Friday, January 22, 2016

Smoking gun – the invisible cuts to national arts and culture funding

'A close look at the public budgets of the Australian Government Ministry for the Arts over the last few years is a clear case of a smoking gun. It reveals serious cuts to overall Ministry program funds almost every year since the 2014-15 budget, stretching long into the future, with levels down from around $198.5m in 2013-14 to just over $184m in 2015-16, with a projected drop even further to around $171.4m in 2018-19. This is a 13.7% drop from 2013-14 to 2018-19. There are odd blips but the overall trend is clearly down. Worst of all, it’s not as if these programs have ever been massive ones by any measure, so these cuts have been made to what are extremely modest and lean programs to start with.'

Towards the end of last year I published an article, ‘National arts and culture funding – follow the money’, looking at cuts to the program funding managed by the Ministry for the Arts in the Australian Government's Department of Communications and the Arts. The article analysed figures available in the public Portfolio Budget Statements which each Australian Government Department publishes annually.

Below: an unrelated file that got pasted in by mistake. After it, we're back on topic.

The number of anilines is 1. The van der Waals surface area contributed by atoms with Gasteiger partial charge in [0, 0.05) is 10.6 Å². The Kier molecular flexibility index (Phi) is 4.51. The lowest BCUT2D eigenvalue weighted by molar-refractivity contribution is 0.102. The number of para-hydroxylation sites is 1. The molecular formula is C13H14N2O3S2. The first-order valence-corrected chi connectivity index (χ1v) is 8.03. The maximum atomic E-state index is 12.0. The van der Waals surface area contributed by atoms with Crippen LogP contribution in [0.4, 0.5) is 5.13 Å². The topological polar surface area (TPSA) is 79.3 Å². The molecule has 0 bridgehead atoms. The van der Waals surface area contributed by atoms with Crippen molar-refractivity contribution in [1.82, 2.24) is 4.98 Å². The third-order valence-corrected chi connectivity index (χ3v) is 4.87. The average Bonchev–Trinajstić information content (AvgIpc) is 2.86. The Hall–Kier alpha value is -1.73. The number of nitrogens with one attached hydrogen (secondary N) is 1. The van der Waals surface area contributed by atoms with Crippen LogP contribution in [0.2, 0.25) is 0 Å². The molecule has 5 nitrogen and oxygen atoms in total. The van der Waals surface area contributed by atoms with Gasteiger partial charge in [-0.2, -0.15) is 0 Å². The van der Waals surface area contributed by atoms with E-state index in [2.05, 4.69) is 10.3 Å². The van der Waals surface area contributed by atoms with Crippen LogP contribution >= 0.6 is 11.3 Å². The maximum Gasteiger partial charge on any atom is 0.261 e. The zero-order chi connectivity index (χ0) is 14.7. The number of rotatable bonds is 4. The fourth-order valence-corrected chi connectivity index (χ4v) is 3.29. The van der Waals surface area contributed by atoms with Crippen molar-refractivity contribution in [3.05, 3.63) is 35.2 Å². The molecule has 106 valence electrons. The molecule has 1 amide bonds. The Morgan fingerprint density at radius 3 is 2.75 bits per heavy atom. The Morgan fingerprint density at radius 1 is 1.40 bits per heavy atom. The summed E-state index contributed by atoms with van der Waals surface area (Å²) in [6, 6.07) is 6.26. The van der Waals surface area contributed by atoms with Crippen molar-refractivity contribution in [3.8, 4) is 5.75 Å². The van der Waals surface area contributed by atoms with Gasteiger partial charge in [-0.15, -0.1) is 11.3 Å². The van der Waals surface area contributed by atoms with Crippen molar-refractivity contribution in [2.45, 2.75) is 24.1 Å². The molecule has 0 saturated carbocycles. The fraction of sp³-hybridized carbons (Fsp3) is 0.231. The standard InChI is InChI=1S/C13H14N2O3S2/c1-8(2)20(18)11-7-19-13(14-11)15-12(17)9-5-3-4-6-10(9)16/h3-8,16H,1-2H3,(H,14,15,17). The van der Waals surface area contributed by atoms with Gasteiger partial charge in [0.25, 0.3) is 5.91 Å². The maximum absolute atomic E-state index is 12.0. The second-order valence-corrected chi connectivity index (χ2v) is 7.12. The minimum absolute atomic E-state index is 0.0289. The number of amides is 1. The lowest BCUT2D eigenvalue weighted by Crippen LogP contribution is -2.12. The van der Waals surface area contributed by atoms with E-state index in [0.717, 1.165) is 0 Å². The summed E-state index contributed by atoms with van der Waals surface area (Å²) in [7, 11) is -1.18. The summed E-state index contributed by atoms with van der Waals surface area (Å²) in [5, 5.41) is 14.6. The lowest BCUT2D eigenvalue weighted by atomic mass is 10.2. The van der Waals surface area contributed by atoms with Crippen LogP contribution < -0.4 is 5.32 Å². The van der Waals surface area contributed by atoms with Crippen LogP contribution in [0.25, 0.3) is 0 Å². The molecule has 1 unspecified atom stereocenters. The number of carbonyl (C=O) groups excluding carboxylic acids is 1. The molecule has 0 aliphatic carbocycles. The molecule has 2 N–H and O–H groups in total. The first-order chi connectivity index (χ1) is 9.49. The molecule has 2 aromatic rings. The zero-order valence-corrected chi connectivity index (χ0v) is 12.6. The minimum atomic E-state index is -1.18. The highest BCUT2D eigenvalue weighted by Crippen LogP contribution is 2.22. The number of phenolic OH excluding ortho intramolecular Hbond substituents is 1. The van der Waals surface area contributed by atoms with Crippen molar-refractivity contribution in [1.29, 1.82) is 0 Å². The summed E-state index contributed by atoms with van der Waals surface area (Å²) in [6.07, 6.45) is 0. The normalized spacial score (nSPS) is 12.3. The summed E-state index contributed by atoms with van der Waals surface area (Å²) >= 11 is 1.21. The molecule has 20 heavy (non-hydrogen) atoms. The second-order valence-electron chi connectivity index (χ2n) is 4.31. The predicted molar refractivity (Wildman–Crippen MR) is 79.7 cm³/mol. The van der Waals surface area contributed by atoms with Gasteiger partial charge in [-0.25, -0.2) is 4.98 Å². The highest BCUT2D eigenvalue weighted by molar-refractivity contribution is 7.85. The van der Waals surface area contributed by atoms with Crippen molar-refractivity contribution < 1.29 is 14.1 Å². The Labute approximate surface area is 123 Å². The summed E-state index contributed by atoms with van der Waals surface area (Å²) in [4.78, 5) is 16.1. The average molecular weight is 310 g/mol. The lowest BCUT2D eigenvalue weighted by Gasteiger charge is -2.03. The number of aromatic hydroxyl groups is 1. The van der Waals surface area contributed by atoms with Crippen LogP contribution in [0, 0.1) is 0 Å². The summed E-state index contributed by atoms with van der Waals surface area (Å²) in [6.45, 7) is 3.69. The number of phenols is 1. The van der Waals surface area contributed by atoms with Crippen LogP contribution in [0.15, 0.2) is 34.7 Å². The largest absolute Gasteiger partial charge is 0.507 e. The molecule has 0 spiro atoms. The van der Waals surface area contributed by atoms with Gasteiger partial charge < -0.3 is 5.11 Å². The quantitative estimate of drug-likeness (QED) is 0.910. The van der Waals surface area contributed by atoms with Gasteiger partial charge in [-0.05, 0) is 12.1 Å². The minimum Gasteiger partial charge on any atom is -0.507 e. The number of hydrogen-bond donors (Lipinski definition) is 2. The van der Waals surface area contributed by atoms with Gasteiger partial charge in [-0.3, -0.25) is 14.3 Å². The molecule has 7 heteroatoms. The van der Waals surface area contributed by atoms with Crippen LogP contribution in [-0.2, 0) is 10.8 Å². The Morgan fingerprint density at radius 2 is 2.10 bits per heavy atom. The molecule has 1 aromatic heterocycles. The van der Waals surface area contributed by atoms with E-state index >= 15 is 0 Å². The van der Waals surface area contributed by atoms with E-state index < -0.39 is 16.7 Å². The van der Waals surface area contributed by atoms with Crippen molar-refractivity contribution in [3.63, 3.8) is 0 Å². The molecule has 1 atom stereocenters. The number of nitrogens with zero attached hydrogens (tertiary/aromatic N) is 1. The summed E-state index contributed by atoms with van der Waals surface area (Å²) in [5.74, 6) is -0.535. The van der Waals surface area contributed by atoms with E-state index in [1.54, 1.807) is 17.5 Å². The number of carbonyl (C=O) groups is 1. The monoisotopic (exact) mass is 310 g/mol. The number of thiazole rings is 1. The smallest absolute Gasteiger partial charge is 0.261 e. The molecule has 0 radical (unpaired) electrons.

At the time I was so shocked by what the figures showed about cuts in the last two budgets that I simply published the table of amounts and some explanatory notes about where the figures came from without further explanation. I assumed the picture would be clear enough from the figures.

Government actions, including cuts to crucial programs, have produced strong reactions but it has been surprisingly ineffective, beyond removing a Prime Minister.

Since then a number of people have asked me to draw out the implications of these figures more explicitly. I have attempted to do that in this article. I also republish an updated version of the table from the earlier article, reflecting new developments since Brandis was replaced by Fifield as Minister and showing the different components of funding involved.